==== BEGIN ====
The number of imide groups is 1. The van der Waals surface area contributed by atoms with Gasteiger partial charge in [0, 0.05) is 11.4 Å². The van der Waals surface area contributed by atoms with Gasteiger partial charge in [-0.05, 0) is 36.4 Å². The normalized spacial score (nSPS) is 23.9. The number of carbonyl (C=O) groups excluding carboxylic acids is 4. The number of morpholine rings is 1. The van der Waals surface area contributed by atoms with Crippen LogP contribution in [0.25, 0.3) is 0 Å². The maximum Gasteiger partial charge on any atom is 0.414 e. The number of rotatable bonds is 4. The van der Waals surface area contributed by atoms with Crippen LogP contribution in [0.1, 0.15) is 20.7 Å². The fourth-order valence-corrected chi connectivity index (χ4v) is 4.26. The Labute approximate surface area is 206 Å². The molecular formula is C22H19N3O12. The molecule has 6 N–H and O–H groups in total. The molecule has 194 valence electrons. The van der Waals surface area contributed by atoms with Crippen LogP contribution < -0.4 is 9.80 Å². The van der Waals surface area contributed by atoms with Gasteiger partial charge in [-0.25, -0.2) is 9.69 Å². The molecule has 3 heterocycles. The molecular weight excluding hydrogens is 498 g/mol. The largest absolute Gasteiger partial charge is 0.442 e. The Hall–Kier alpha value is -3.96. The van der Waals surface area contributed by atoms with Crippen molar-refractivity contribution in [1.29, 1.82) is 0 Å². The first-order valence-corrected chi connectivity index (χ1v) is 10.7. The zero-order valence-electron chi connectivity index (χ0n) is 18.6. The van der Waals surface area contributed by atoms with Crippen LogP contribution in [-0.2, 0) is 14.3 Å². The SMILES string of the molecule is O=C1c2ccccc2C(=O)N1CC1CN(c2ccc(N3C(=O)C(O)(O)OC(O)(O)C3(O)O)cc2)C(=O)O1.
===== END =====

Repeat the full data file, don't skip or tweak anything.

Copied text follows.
The number of imide groups is 1. The van der Waals surface area contributed by atoms with Gasteiger partial charge in [0, 0.05) is 11.4 Å². The van der Waals surface area contributed by atoms with Gasteiger partial charge in [-0.05, 0) is 36.4 Å². The normalized spacial score (nSPS) is 23.9. The number of carbonyl (C=O) groups excluding carboxylic acids is 4. The number of morpholine rings is 1. The van der Waals surface area contributed by atoms with Crippen LogP contribution in [0.25, 0.3) is 0 Å². The maximum Gasteiger partial charge on any atom is 0.414 e. The number of rotatable bonds is 4. The van der Waals surface area contributed by atoms with Crippen LogP contribution in [0.1, 0.15) is 20.7 Å². The fourth-order valence-corrected chi connectivity index (χ4v) is 4.26. The Labute approximate surface area is 206 Å². The molecular formula is C22H19N3O12. The molecule has 6 N–H and O–H groups in total. The molecule has 194 valence electrons. The van der Waals surface area contributed by atoms with Crippen LogP contribution < -0.4 is 9.80 Å². The van der Waals surface area contributed by atoms with Gasteiger partial charge in [-0.25, -0.2) is 9.69 Å². The molecule has 3 heterocycles. The molecular weight excluding hydrogens is 498 g/mol. The largest absolute Gasteiger partial charge is 0.442 e. The Hall–Kier alpha value is -3.96. The van der Waals surface area contributed by atoms with Crippen molar-refractivity contribution in [1.29, 1.82) is 0 Å². The first-order valence-corrected chi connectivity index (χ1v) is 10.7. The zero-order valence-electron chi connectivity index (χ0n) is 18.6. The van der Waals surface area contributed by atoms with Crippen LogP contribution in [-0.2, 0) is 14.3 Å². The SMILES string of the molecule is O=C1c2ccccc2C(=O)N1CC1CN(c2ccc(N3C(=O)C(O)(O)OC(O)(O)C3(O)O)cc2)C(=O)O1.